* Chair of Plant Nutrition, Wrocław University of Environmental and Life Sciences, ul. Grunwaldzka 53, 50-357 Wrocław, Poland. E-mail: barbara.patorczyk-pytlik@up.wroc.pl


of the methods leading to the improvement of these properties is sludge composting: sludge is mixed with organic materials, e.g. brown coal, or decomposed by Californian earthworms [4], [6]. This treatment results in the alteration of chemical forms of all metals present in sludge, including copper [1], [5], [12].

The purpose of this research was to assess of the effect of 4 methods of sludge composting and the time of its conducting on the alteration of copper forms occurring in this material.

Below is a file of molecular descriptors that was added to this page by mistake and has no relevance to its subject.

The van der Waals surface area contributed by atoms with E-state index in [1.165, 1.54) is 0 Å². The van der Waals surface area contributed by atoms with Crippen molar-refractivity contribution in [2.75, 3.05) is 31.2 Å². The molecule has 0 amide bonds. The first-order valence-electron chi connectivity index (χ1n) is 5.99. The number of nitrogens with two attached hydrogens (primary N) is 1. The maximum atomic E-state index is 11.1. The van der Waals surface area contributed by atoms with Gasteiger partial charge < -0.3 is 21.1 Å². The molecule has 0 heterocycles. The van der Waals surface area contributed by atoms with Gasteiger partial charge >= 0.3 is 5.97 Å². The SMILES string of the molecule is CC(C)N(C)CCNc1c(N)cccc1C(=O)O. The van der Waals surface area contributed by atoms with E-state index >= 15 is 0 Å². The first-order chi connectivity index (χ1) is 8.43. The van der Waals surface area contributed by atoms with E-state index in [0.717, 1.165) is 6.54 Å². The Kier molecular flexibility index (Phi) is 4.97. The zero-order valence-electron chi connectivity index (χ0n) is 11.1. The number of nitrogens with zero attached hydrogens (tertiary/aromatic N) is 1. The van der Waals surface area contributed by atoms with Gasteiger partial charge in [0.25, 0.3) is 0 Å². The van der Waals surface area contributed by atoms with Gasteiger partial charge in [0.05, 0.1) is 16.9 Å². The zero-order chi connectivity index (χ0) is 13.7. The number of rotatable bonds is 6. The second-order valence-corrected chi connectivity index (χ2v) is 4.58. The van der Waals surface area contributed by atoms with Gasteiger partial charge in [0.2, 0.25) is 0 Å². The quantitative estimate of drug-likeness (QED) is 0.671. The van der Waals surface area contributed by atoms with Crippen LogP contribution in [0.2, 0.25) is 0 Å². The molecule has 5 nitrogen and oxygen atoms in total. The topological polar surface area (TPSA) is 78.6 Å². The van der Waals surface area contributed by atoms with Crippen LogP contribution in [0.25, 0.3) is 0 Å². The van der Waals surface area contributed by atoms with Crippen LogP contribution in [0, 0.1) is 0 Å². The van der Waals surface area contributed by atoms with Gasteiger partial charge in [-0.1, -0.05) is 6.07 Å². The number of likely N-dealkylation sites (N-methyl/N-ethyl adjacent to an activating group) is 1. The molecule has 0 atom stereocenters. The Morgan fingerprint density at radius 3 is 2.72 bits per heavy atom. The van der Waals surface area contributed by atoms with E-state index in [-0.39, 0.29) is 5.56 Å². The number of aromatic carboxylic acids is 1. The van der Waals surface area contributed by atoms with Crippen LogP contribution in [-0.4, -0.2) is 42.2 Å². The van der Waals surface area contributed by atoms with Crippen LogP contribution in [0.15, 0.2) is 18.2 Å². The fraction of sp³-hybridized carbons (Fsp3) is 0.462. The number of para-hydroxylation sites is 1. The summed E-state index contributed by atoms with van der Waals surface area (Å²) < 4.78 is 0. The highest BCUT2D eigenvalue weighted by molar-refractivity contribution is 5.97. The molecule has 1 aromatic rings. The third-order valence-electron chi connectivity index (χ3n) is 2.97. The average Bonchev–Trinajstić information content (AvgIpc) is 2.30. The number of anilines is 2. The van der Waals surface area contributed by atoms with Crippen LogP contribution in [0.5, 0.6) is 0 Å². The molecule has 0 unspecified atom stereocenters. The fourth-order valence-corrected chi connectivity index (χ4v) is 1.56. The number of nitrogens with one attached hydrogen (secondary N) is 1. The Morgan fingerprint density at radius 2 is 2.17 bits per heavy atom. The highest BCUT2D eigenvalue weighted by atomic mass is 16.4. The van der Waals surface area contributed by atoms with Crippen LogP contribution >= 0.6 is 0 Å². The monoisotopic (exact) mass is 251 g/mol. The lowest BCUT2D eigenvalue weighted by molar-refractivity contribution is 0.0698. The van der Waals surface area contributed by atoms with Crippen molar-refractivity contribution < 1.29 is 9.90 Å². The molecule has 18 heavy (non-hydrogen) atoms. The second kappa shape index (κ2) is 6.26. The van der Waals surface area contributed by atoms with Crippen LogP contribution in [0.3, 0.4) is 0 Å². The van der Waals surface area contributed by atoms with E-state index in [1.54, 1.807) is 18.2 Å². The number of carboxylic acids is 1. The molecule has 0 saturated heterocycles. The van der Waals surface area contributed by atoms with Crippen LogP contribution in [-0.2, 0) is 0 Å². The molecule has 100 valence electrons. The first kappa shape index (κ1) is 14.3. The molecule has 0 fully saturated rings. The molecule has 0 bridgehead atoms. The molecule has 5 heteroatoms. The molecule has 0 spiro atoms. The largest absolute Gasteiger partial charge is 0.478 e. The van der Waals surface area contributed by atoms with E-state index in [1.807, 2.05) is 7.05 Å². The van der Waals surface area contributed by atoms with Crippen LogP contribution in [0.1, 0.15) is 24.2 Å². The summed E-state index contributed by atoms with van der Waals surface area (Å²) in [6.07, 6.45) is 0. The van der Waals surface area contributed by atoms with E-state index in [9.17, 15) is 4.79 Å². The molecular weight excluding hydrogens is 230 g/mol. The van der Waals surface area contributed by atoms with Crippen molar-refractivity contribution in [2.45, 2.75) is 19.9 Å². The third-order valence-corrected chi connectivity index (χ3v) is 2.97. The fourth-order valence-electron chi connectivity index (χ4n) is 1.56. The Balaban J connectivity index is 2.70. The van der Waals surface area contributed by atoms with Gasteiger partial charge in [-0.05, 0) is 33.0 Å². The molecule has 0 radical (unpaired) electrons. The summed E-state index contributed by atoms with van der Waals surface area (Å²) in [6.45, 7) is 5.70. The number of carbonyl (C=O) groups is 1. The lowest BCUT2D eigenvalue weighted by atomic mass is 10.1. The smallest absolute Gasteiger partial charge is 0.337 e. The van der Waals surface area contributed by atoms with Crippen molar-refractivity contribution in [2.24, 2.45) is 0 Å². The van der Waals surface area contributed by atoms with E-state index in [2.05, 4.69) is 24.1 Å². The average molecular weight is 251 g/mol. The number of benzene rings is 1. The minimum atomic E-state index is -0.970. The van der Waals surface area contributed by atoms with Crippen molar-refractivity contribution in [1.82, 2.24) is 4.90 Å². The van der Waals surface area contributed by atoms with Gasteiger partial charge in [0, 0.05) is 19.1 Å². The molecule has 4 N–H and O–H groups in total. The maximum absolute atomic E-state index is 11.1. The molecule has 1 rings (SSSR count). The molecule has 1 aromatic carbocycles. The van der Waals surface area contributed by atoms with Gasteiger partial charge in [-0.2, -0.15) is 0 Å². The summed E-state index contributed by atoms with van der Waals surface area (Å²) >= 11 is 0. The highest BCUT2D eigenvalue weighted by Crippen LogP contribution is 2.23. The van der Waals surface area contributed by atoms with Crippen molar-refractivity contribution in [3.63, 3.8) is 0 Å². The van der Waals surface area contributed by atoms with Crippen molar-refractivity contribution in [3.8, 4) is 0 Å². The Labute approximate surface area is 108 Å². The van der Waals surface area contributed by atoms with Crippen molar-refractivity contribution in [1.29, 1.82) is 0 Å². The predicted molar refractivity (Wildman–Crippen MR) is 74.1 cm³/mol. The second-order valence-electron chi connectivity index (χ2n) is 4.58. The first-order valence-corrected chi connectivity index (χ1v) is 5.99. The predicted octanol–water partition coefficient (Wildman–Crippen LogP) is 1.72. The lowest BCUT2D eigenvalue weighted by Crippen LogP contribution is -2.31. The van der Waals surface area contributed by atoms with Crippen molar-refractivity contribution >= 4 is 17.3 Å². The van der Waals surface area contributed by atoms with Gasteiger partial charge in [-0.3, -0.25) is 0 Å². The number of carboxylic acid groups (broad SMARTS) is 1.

A secondary sludge collected from mechanical–biological municipal sewage treat-ment plant in Kluczbork was used for the tests. This sludge, either alone or mixed with brown coal, was subjected to both composting (composts I and III) and vermicompost-ing (composts II and IV). The latter were prepared accordvermicompost-ing to the followvermicompost-ing pattern: 20 kg of brown coal (95% d.m.) were added to 80 kg of sludge (16.4% d.m.). Califor-nian earthworms (Eisenia fetida Sav.) were introduced to composts II and IV. The proc-ess of composting was conducted in 100-dm³ polyethylene containers, in natural condi-tions (sheltered place) for 12 months. The mass moisture was maintained at the level of 60–70% of water capacity. The samples for the tests (of ca. 1-kg mass) were collected on the 10th May 2004 (term I), the 10th July 2004 (term II), the 10th September 2004 (term III), the 10th November 2004 (term IV), the 10th March 2005 (term V), and on the 10th May 2005 (term VI). In the samples, the following parameters were determined: moisture – according to a dryer method, pH (KCl) – with potentiometer, C – organic carbon content according to the Tiurin method, N – organic nitrogen by Kjeldahl method, and a total copper content after mineralization with aqua regia by AAS method. The concentrations of various copper forms were determined by BCR method [6], which consists in the separation of subsequent fractions: the fraction soluble in acid environ-ment (F1), a reducible fraction bonded to Fe and Mn (F2), an oxidable fraction – Cu bonded to organic matter (F3) and residual fraction (F4).